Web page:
Get Ready: Disability Pride Brighton 2020
Back for its third year in Brighton, Disability Pride took place this year to celebrate human diversity, recognising the challenges and contributions of those with disabilities by actively bringing together disabled people, their friends, families, carers and allies. The event itself includes speeches, live music, acts, performances and took place in Hove Lawns. In case you've missed it, we wanted to tell you all about it so you can join in next year!
Where Did the Idea Come From?
Disability Pride Brighton was originally founded in 2017 by a disabled mother in Brighton, Jenny Skelton, after her daughter, who has learning difficulties, was discriminated against in a local pub and forced to leave. After posting her frustrations and sheer disappointment on social media, the story soon went viral and Jenny received hundreds of support messages sent by other disabled people who had also been discriminated against. With an army of supporters behind her, Jenny launched Disability Pride Brighton, which initially started with a public meeting of around 20 people. One year ahead, 3,000 disabled people attended the pride in 2018 - an inspirational achievement.What Happened at the Disability Pride Brighton 2019?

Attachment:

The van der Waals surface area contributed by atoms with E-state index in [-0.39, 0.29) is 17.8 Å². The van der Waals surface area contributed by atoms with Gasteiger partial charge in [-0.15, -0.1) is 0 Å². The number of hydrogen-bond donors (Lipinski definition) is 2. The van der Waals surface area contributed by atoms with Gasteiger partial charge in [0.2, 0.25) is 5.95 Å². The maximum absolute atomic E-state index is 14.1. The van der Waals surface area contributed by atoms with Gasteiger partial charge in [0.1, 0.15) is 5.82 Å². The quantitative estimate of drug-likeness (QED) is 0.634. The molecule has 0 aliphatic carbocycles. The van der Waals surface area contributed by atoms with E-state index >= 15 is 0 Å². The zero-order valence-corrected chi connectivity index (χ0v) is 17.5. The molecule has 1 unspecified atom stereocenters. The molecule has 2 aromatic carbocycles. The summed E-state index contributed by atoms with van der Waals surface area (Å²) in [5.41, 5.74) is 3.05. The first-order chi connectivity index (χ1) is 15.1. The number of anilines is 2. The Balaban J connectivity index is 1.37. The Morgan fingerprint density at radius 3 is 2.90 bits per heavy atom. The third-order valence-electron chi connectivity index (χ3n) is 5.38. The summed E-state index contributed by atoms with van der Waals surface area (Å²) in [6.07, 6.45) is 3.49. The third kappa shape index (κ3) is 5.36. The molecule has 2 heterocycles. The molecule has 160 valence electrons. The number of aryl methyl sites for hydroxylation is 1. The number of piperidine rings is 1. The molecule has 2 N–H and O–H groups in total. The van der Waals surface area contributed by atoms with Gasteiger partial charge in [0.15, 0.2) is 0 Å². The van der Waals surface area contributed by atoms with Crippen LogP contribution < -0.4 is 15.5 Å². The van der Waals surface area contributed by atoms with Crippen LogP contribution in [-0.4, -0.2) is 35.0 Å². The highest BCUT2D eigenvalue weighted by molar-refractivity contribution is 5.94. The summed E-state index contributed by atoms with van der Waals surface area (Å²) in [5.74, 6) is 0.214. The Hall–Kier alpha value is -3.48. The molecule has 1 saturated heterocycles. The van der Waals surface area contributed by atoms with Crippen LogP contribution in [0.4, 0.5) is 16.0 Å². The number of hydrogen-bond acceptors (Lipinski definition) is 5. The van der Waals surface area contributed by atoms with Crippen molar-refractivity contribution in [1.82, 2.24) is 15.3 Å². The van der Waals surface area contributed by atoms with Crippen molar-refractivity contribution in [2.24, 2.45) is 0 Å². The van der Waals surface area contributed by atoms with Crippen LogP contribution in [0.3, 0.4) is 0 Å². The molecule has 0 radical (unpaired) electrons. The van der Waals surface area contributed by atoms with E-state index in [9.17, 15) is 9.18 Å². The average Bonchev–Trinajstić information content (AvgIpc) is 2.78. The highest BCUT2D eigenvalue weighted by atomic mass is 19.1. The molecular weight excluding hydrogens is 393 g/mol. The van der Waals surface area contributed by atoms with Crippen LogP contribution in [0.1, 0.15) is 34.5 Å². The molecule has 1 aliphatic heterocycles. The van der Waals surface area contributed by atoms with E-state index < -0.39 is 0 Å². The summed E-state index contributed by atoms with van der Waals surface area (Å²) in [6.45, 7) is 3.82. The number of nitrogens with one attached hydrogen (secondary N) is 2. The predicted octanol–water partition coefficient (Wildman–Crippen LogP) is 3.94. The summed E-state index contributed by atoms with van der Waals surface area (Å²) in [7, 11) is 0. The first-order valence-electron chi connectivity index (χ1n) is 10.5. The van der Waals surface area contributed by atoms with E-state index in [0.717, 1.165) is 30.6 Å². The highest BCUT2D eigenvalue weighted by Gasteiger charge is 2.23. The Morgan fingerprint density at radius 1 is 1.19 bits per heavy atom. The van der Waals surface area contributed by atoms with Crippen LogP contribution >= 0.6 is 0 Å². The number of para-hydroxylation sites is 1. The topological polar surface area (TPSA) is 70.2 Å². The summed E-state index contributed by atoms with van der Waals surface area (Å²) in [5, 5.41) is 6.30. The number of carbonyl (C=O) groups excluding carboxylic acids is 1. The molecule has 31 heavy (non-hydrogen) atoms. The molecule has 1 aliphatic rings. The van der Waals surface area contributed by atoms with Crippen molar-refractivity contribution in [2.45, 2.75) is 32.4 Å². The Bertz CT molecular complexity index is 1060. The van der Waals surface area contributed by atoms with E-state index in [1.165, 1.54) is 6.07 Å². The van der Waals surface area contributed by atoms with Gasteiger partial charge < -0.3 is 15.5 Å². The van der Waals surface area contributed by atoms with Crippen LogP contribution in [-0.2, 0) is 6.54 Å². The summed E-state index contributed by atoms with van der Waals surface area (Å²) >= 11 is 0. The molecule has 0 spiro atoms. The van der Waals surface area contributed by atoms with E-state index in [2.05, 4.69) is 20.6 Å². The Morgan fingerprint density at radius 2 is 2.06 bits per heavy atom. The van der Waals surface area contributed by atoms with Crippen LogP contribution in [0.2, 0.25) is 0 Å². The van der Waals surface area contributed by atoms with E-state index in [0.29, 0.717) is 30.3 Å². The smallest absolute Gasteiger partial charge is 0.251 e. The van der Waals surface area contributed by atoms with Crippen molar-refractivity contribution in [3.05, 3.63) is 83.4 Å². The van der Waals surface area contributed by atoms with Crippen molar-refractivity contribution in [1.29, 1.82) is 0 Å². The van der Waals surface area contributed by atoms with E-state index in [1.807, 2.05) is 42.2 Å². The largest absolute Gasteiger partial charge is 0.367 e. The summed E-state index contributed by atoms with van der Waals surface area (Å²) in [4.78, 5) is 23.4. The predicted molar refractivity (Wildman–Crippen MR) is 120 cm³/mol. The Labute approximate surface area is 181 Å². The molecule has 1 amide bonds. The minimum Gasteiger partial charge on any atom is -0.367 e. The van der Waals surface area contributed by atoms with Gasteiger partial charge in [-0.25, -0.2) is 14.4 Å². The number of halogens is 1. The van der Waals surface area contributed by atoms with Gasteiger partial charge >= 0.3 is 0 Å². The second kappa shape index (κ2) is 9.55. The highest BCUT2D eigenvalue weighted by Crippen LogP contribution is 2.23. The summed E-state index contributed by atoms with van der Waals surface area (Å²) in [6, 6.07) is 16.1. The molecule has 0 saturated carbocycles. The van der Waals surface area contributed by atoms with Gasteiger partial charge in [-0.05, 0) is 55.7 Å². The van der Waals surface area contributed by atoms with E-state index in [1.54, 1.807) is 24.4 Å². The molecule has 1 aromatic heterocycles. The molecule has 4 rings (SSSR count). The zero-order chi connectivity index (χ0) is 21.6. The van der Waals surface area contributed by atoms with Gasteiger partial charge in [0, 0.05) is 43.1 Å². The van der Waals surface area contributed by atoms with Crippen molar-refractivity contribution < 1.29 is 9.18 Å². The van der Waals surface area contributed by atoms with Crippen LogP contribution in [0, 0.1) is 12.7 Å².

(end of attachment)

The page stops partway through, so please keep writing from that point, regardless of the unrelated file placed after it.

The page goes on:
The event started with disabled people parading along the beautiful Brighton & Hove promenade arriving at Peace Statue just before midday. The festival itself was filled with face painting, food outlets, live music, informational stalls and so much more! After the parade, the mainstage was jam-packed with guest speakers such as disabled artist Alison Lapper MBE, Jenny Skelton, Brighton & Hove Mayor Cllr Alexandra Philips and Caroline Lucas MP. Alongside all of this, there were more than 50 organisations, charities and community groups which attended the festival offering free information to all disabled people, their friends, families and carers - just to name a few: University of Brighton, The Royal British Legion and local NHS Trusts.
Let’s Continue to Spread the Word
To raise awareness further, specially into disability in the workplace, the festival launched the hashtags ‘#ComingOutAsDisabled’ & ‘#COAD’, which was tweeted hundreds of times with many photos of the event! Spreading the word is incredibly important, as many people hesitate to admit they have a disability for fear of facing discrimination. Disability Pride wants to fight against this discrimination, by sharing the beauty of people’s uniqueness and giving a platform to speak out about the topic.
We at Naidex were inspired by this story and therefore wanted to bring it to light now so that people can prepare for the 2020 parade and join it! Stay up to date at www.disabilitypridebrighton.com.